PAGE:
St Mary’s High School lobbies the World Bank

Pupils at St Mary’s RC High School in Lugwardine, Hereford are making their voices heard to the UK’s representative at the World Bank, Melanie Robinson.  They are raising their concerns about the lack of access to renewable energy for some of the world’s poorest people.

CAFOD South Wales was invited into the school to talk to members of de Paul at their house assembly, specifically about this issue.   CAFOD’s Power to Be campaign is calling for more investment in local, renewable energy in developing countries.

Why?  Because 1 in 6 people in the world live without access to electricity.  Children have to rely on unpredictable, dangerous and unhealthy energy sources such as candles, paraffin lamps and firewood.

Nearly 90 % of people without access to electricity live in villages.  It can be difficult and very expensive to extend the electricity grid to homes, clinics and schools in rural areas.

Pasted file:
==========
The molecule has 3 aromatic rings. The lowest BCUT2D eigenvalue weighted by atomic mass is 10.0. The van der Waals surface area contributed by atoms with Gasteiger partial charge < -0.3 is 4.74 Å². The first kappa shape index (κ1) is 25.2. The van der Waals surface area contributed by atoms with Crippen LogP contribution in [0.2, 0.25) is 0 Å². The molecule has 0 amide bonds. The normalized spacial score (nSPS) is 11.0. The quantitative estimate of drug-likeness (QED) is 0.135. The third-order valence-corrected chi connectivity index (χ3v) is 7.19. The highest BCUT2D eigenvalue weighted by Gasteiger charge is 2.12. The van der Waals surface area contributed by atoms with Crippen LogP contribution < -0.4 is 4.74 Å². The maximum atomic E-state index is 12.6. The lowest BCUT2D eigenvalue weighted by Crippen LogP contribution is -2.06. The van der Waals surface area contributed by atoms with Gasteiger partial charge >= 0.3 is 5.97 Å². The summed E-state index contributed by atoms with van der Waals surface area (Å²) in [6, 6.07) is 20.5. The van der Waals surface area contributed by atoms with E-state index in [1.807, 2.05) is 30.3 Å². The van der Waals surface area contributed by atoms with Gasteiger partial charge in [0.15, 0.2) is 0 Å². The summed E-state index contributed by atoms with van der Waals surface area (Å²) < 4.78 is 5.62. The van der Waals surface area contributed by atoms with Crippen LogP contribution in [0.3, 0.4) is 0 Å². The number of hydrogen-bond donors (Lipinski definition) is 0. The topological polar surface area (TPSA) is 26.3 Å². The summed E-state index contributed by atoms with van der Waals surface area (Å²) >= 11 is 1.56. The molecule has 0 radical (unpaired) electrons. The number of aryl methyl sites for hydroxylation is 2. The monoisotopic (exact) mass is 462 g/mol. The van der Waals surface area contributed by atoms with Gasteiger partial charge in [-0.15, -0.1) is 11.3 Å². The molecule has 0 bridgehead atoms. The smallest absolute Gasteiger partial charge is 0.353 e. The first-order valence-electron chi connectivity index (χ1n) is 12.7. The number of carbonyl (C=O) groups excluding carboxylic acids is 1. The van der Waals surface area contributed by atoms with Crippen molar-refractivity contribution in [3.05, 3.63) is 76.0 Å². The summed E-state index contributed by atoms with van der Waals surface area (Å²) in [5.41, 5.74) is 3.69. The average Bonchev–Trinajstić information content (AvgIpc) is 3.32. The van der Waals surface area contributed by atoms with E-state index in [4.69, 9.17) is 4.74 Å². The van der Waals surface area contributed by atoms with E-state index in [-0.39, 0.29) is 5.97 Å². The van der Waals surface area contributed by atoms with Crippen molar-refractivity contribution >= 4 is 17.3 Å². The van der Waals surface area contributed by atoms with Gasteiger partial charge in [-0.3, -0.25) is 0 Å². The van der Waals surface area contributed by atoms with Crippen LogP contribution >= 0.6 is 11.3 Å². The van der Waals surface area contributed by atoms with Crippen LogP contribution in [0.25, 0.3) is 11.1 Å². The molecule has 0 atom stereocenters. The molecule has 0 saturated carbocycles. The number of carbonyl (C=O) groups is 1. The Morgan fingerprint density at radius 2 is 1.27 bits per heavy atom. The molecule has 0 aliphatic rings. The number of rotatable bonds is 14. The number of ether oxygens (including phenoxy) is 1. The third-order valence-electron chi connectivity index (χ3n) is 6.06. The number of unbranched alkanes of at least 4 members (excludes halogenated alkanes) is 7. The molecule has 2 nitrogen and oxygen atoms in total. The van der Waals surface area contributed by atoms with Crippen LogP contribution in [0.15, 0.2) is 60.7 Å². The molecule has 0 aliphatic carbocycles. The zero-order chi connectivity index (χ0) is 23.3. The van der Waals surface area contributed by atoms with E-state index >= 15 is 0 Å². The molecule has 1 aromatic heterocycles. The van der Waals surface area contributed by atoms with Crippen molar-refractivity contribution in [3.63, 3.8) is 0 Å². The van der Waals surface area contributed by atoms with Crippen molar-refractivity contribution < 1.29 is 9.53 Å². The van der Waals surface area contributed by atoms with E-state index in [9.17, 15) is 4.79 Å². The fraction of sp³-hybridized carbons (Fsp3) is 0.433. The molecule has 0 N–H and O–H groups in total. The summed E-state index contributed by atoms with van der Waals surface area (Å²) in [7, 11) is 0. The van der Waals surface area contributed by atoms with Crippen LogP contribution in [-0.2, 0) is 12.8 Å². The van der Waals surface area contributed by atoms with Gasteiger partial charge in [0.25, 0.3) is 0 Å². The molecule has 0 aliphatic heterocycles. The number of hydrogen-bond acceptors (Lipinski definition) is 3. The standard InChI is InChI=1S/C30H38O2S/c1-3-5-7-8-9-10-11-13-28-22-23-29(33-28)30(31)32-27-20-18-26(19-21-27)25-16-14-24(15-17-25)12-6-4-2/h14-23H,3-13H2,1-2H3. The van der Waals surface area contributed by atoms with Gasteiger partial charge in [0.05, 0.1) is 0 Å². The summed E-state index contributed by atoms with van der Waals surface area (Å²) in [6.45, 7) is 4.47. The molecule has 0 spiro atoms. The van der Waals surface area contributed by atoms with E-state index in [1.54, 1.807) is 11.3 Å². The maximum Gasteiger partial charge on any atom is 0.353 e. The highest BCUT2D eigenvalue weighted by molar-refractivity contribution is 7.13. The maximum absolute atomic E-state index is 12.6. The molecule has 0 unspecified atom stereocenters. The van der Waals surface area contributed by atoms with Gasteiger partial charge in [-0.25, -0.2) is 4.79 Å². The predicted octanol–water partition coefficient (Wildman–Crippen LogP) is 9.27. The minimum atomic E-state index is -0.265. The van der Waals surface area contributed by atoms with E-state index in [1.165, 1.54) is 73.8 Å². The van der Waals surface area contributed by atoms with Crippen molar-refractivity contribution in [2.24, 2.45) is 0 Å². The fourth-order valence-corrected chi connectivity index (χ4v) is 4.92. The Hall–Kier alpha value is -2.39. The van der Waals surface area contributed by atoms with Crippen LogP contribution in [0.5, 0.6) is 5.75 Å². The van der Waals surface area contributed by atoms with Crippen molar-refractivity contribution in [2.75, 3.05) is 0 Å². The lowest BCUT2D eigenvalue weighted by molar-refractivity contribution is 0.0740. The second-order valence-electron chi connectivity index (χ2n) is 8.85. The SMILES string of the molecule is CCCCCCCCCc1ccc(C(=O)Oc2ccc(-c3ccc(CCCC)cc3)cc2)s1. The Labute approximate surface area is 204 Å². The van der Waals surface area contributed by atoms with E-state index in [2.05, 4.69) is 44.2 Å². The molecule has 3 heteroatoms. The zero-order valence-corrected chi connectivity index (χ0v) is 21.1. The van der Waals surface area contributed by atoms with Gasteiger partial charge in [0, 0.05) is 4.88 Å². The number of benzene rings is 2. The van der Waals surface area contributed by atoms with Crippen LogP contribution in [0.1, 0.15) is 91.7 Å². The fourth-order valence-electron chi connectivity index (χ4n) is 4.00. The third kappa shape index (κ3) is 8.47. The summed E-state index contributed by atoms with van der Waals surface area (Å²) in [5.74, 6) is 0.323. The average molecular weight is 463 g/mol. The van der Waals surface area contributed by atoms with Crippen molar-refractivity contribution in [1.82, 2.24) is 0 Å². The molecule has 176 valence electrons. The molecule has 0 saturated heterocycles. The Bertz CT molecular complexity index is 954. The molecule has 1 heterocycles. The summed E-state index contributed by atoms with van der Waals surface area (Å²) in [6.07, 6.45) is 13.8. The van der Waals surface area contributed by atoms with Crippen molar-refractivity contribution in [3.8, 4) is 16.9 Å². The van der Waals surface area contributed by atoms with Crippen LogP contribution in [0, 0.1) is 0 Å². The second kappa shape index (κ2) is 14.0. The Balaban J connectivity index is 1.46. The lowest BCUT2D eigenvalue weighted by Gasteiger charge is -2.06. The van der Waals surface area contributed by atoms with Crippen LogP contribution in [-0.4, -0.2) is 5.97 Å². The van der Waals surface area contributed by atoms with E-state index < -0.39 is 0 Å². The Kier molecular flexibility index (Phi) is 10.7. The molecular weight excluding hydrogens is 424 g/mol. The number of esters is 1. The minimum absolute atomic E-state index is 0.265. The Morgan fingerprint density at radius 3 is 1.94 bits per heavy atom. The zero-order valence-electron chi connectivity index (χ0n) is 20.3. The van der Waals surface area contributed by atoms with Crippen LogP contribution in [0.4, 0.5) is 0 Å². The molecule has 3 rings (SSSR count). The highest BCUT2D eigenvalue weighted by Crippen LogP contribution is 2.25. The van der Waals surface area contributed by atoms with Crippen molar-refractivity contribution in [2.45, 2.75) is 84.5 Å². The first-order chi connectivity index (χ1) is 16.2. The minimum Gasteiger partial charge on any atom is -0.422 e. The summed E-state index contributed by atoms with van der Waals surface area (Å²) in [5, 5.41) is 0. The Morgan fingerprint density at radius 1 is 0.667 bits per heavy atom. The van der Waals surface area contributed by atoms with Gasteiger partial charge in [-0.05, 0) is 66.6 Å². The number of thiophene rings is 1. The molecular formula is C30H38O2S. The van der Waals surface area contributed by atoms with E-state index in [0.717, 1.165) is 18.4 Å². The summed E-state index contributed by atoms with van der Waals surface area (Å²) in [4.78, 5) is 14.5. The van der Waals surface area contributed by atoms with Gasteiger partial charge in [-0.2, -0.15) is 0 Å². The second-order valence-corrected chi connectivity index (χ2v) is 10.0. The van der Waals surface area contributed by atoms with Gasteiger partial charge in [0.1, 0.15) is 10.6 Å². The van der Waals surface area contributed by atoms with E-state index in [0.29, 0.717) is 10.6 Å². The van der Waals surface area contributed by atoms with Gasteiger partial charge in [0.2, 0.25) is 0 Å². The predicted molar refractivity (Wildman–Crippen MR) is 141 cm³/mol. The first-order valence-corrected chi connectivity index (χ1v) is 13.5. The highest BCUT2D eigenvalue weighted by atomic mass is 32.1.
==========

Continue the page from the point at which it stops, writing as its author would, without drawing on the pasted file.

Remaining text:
Local, renewable energy can transform the lives of children. It can help families to lift themselves out of poverty, without harming the environment.  And the fastest, cheapest and most efficient solution is usually to provide “mini-grids” that are powered by renewable energy.

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Making our voices heard

Fr Nicholas James with members of the liveSimply group, Lynne, Lis, Elizabeth, Kim and Lynne

The July liveSimply meeting at St Mary’s RC Church in Monmouth saw members kick off their parish involvement with CAFOD’s Power to Be campaign. 

Parish priest, Fr Nick James, lead from the front, being the first person to sign a card. 

The campaign card itself is being sent to Melanie Robinson, UK Executive director at the World Bank petitioning her to stay true to the UK’s commitment to tackling poverty and climate change by supporting access to renewable, safe, reliable and affordable energy for the poorest communities. 

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